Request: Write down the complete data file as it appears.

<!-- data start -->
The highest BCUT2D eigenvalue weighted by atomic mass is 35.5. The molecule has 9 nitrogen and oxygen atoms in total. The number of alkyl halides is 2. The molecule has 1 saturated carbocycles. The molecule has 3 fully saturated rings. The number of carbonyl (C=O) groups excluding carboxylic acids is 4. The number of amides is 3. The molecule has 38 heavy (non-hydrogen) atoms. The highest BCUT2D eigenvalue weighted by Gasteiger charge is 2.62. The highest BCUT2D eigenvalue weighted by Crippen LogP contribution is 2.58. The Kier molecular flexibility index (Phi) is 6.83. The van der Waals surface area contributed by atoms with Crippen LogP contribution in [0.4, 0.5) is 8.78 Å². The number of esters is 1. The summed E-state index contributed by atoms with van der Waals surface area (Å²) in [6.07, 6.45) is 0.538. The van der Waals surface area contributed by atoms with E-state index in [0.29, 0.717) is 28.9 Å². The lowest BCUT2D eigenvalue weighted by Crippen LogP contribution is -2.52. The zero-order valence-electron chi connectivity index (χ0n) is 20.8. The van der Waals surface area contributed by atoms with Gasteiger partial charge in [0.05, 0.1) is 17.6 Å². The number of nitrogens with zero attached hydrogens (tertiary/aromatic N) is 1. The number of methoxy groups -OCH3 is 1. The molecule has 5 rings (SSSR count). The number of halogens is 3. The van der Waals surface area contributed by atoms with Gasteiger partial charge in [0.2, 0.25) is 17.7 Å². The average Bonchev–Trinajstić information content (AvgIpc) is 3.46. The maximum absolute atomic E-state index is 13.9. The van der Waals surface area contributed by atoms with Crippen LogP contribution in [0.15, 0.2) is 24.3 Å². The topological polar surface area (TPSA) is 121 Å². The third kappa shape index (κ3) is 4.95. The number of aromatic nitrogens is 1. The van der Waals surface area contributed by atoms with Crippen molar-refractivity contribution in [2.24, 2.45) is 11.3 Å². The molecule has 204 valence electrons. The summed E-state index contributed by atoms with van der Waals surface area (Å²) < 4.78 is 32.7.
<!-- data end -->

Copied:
The highest BCUT2D eigenvalue weighted by atomic mass is 35.5. The molecule has 9 nitrogen and oxygen atoms in total. The number of alkyl halides is 2. The molecule has 1 saturated carbocycles. The molecule has 3 fully saturated rings. The number of carbonyl (C=O) groups excluding carboxylic acids is 4. The number of amides is 3. The molecule has 38 heavy (non-hydrogen) atoms. The highest BCUT2D eigenvalue weighted by Gasteiger charge is 2.62. The highest BCUT2D eigenvalue weighted by Crippen LogP contribution is 2.58. The Kier molecular flexibility index (Phi) is 6.83. The van der Waals surface area contributed by atoms with Crippen LogP contribution in [0.4, 0.5) is 8.78 Å². The number of esters is 1. The summed E-state index contributed by atoms with van der Waals surface area (Å²) in [6.07, 6.45) is 0.538. The van der Waals surface area contributed by atoms with E-state index in [0.29, 0.717) is 28.9 Å². The lowest BCUT2D eigenvalue weighted by Crippen LogP contribution is -2.52. The zero-order valence-electron chi connectivity index (χ0n) is 20.8. The van der Waals surface area contributed by atoms with Gasteiger partial charge in [0.05, 0.1) is 17.6 Å². The number of nitrogens with zero attached hydrogens (tertiary/aromatic N) is 1. The number of methoxy groups -OCH3 is 1. The molecule has 5 rings (SSSR count). The number of halogens is 3. The van der Waals surface area contributed by atoms with Gasteiger partial charge in [0.2, 0.25) is 17.7 Å². The average Bonchev–Trinajstić information content (AvgIpc) is 3.46. The maximum absolute atomic E-state index is 13.9. The van der Waals surface area contributed by atoms with Crippen LogP contribution in [0.15, 0.2) is 24.3 Å². The topological polar surface area (TPSA) is 121 Å². The third kappa shape index (κ3) is 4.95. The number of aromatic nitrogens is 1. The van der Waals surface area contributed by atoms with Crippen molar-refractivity contribution in [2.24, 2.45) is 11.3 Å². The molecule has 204 valence electrons. The summed E-state index contributed by atoms with van der Waals surface area (Å²) < 4.78 is 32.7.